Dreaming in Color

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Reporter Margaret Talbot takes us along to visit the Maimonides Sleep Arts & Sciences center in Albuquerque to learn about nightmares. Her story begins with a series of case studies detailing patients’ ailments—receptionist Toni, graduate student Yael, flight attendant Joan, widower Ed—are four among many patients who are gripped by quiet terrors once the lights go out. These individuals have all chosen to seek treatment through a fairly new method of clinical dream psychiatry published in 2001 in the Journal of the American Medical Association by Dr. Barry Krakow, the head doctor at Maimonides. Following this treatment method, patients are asked to focus on their nightmares as the source of their problems, contradicting traditional popular Freudian lines of thinking, which names an often traumatic, past, external cause as the nightmare source. Throughout therapy, patients are encouraged to discuss and “rewrite” their nightscapes with a positive twist. The hope is that this positive thinking will trickle into the patient’s dream state and eventually turn nightmares into pleasant dreams.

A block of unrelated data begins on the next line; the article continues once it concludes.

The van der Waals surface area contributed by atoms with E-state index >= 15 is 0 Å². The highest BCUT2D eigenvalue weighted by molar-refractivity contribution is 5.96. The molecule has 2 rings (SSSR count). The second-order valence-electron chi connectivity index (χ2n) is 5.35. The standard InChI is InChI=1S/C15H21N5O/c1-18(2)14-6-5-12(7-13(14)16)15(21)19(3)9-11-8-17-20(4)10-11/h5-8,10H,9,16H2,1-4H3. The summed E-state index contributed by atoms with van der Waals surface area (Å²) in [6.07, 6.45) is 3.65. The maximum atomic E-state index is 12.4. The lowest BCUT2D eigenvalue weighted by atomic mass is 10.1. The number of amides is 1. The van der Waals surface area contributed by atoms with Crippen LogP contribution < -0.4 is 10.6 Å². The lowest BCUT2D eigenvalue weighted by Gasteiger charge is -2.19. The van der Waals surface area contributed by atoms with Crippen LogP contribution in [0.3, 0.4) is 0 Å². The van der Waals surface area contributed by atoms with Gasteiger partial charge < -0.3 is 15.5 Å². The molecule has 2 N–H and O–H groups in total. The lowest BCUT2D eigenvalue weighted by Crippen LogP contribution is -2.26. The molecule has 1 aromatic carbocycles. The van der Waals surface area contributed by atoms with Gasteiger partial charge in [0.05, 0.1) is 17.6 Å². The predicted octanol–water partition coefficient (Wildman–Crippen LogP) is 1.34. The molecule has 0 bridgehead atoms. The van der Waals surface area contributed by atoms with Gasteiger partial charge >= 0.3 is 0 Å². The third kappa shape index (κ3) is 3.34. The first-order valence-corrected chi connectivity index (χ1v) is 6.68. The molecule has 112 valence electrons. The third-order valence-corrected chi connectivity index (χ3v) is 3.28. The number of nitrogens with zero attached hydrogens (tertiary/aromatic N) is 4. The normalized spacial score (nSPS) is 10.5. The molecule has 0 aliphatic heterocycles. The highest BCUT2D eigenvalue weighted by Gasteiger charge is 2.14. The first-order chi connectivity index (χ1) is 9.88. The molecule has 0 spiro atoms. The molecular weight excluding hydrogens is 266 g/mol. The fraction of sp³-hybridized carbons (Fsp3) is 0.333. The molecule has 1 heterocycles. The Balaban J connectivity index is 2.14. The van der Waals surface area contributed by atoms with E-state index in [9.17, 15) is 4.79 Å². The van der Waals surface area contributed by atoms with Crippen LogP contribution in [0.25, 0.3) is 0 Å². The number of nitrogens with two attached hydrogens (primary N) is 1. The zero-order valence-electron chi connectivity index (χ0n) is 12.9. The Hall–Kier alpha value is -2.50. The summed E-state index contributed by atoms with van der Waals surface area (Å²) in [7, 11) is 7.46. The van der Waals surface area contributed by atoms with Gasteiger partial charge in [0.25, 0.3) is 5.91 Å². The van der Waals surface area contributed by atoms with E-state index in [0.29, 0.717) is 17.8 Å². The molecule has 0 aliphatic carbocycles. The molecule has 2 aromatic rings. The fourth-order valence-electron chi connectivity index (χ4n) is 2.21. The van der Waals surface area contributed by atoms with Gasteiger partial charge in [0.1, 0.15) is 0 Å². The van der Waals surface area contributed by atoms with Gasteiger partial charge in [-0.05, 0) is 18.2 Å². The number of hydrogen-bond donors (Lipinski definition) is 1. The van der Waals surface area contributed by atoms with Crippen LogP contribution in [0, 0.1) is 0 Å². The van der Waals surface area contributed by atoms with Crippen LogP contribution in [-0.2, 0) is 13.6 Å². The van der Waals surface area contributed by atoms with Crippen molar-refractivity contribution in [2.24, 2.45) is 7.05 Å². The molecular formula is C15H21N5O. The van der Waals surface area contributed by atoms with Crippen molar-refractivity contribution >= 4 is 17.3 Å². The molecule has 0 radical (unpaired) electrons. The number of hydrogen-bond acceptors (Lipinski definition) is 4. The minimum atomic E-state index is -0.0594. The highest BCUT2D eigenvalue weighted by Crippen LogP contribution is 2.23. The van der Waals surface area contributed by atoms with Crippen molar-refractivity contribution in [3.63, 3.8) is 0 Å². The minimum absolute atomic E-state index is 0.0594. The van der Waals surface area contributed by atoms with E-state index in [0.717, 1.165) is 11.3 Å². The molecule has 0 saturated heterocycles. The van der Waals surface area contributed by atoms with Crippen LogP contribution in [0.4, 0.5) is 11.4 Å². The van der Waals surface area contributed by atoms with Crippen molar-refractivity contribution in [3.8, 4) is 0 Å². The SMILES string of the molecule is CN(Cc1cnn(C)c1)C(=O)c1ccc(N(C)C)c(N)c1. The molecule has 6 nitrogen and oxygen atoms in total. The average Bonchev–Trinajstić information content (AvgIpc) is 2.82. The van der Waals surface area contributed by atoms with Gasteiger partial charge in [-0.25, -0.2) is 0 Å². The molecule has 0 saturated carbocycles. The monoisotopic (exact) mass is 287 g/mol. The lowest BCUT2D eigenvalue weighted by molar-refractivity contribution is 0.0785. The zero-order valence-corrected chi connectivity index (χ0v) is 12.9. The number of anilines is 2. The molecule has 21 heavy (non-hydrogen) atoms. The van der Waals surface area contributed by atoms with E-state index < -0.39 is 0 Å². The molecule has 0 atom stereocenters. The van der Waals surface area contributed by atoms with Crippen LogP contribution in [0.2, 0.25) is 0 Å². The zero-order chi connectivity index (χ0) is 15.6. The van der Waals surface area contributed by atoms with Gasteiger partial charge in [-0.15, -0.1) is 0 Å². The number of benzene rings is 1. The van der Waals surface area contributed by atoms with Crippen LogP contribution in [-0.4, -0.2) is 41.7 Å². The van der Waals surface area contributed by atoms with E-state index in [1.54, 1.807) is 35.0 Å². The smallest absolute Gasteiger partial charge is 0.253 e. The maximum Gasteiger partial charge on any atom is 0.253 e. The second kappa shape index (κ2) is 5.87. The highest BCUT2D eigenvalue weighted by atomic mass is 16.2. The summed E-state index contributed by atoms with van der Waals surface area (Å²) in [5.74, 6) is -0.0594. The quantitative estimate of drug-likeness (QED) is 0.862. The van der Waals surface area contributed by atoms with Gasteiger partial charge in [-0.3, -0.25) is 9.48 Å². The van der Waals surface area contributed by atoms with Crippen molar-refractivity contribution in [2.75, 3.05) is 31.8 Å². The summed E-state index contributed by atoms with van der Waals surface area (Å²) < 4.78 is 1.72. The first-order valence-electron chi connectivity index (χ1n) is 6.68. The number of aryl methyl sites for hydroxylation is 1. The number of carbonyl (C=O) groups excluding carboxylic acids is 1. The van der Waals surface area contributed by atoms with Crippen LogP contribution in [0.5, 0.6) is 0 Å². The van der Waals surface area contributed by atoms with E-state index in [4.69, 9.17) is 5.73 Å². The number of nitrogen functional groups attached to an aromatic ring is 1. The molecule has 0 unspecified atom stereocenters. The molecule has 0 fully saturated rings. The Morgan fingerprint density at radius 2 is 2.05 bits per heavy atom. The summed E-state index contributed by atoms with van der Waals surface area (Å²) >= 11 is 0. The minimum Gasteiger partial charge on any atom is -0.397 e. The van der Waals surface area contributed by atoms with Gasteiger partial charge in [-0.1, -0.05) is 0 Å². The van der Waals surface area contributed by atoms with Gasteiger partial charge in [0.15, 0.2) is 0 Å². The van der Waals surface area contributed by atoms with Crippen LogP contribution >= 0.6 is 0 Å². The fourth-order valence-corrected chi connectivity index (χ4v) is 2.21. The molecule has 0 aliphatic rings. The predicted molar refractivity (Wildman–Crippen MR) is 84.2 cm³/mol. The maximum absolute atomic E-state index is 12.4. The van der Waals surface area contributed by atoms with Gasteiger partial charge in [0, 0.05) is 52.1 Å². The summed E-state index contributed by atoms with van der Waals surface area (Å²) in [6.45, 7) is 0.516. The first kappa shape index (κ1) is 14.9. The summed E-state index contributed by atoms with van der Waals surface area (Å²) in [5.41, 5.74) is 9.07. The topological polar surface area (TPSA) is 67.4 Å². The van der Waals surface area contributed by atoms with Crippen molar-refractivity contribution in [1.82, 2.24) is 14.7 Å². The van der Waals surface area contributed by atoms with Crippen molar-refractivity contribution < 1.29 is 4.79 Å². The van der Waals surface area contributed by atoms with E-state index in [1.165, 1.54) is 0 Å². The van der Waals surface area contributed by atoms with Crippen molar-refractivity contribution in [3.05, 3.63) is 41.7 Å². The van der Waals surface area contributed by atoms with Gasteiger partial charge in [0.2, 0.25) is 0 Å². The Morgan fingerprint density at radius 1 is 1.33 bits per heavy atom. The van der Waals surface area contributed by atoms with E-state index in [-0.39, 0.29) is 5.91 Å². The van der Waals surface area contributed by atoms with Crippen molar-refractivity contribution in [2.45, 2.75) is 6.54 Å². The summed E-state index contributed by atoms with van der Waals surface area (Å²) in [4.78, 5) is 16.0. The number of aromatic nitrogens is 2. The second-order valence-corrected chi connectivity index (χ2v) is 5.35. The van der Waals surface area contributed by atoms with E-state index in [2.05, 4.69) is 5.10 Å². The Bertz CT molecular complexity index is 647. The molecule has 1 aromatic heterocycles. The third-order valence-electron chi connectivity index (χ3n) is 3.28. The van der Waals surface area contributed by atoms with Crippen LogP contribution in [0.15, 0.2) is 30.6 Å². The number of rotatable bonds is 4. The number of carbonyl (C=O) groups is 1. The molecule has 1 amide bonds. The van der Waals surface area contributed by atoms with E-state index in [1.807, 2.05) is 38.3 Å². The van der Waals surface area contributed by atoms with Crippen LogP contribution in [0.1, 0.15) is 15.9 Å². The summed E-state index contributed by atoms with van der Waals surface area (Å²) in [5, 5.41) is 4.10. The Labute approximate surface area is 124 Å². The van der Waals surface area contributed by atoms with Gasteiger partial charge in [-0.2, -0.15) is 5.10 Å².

Relating to color, the article makes note of a study conducted in China by University of California Riverside professor Eric Schwitzgebel and two chinese colleagues Changbing Huang and Yifeng Zhou who confront the question of whether people dream in color, “Most Americans now claim that they dream in color. So did most people who asked themselves that question before the early twentieth century, including Aristotle, Descartes and Freud. But in the middle of the twentieth century most people began reporting that they dreamed in black-and-white.” In Schwitzgebel, Huang and Zhou’s findings individuals who watched color images on television or in film were more apt to dream in colors, “‘dreams may be neither colored nor black and white, leaving the colors of most of their objects unspecified, as novels do. Perhaps it takes time and energy to fill in all the colors in a richly detailed scene, with the result that most of our dream imagery is fairly sketchy.'” Regardless. Dream on.

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Image by Flickr member Delphine

Written by Angie Mah

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